A rally at the Thornton Shopping Center showed the site continues to be a social and political lightning rod in south Thornton. The owner of the rundown site began cleaning up structural, aesthetic …
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A rally at the Thornton Shopping Center showed the site continues to be a social and political lightning rod in south Thornton.
The owner of the rundown site began cleaning up structural, aesthetic and chemical deficiencies after years of neglect. Some neighbors remain upset about the pace of cleanup and a seeming lack of accountability for property owner Jay Brown.
Signs at the April 3 rally read, “Hold slum lords accountable,” “No chemicals in our community,” “Clean it up now,” “Clean up our home” and “Environmental justice now.”
The event was organized by two local activist groups, the West Adams County Collective and Unify Thornton. Their list of grievances included accountability for owner Jay Brown – who escaped having to pay fines in January at a sentencing hearing for 76 city code violations — and the cleanup of asbestos and perchloroethylene (PERC), a dry-cleaning chemical.
Brown didn’t begin PERC remediation until after the Colorado Department of Public Health and Environment (CDPHE) sued him in Adams County district court, leading the judge to issue an injunction against him in December. The PERC seeped into the groundwater of areas surrounding the property, but there isn’t evidence it got into nearby waterways, such as the Clear Creek.
The PERC isn’t just a health hazard, it’s an issue of environmental justice, protesters said.
“Typically, and historically, communities of color have been targets of environmental hazards … When that happens, lawmakers and policymakers drag their feet in getting these communities cleaned up,” said Cristal Cisneros, a neighbor whose doctoral research at the University of Colorado Denver was on environmental racism and justice.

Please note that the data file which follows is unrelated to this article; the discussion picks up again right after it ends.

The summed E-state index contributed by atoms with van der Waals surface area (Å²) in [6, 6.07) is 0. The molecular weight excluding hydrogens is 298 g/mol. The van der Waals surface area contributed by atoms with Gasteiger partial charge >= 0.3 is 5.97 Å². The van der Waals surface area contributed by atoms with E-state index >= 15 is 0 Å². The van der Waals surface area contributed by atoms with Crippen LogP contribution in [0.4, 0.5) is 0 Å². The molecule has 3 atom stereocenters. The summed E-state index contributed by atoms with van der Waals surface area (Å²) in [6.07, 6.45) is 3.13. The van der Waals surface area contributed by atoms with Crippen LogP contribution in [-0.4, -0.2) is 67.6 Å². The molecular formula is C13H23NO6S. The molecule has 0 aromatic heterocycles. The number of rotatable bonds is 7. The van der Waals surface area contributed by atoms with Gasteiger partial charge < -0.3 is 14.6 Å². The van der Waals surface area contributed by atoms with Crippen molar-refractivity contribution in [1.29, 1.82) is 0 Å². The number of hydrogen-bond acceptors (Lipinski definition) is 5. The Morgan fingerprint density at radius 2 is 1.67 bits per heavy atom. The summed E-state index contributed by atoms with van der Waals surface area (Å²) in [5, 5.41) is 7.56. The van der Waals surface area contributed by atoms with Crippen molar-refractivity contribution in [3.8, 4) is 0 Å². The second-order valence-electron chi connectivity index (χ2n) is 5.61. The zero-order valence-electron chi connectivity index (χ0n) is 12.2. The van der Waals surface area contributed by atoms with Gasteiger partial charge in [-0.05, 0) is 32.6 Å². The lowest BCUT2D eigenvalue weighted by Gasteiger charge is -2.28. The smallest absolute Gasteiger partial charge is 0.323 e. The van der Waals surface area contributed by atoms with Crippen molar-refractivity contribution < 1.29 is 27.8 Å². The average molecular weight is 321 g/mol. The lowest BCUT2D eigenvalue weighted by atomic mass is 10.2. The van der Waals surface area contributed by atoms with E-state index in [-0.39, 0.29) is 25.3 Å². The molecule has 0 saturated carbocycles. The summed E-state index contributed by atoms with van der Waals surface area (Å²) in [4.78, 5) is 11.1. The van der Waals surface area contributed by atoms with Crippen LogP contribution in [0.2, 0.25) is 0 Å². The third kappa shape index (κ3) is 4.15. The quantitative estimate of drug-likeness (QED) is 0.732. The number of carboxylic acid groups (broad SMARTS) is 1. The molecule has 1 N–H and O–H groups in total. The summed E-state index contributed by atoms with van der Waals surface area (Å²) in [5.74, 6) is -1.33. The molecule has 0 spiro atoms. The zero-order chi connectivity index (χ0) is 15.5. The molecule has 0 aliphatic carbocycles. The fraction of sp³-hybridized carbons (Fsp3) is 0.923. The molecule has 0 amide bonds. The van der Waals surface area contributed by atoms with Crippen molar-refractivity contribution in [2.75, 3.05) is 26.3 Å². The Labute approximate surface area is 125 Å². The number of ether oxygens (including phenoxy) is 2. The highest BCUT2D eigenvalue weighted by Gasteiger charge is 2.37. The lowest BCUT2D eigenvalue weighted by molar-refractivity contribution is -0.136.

The rally also drew city council candidates Roberta Ayala for Ward 2 and Karen Bigelow for Ward 4. The shopping center is in Ward 1, but Ayala said she was there to protest, “the chemical spill and the environmental racism.”
“We got to a point where enough is enough,” Ayala added.
Bigelow agreed, saying the clean-up “has only come to a head recently and this should’ve been handled years ago.”
At a Thornton City Council meeting on April 13, Councilor Jacque Phillips, who represents Ward 1, addressed some of the concerns expressed at the rally. She said there will be updates on the shopping center every two weeks at city council planning sessions, an additional layer of communication to the city’s web page.
“I think it’s important for us to get that information to the community so that everybody understands that there’s actually a lot of work happening regarding Thornton Shopping Center,” Phillips said.
Brown is scheduled to appear before Municipal Judge Charles Rose on May 12 to give an update on efforts to address city code violations. If Rose determines Brown isn’t moving quickly enough, the judge might reconsider fines.
A CDPHE representative recently informed Brown he had until June 1 to clean up the PERC.
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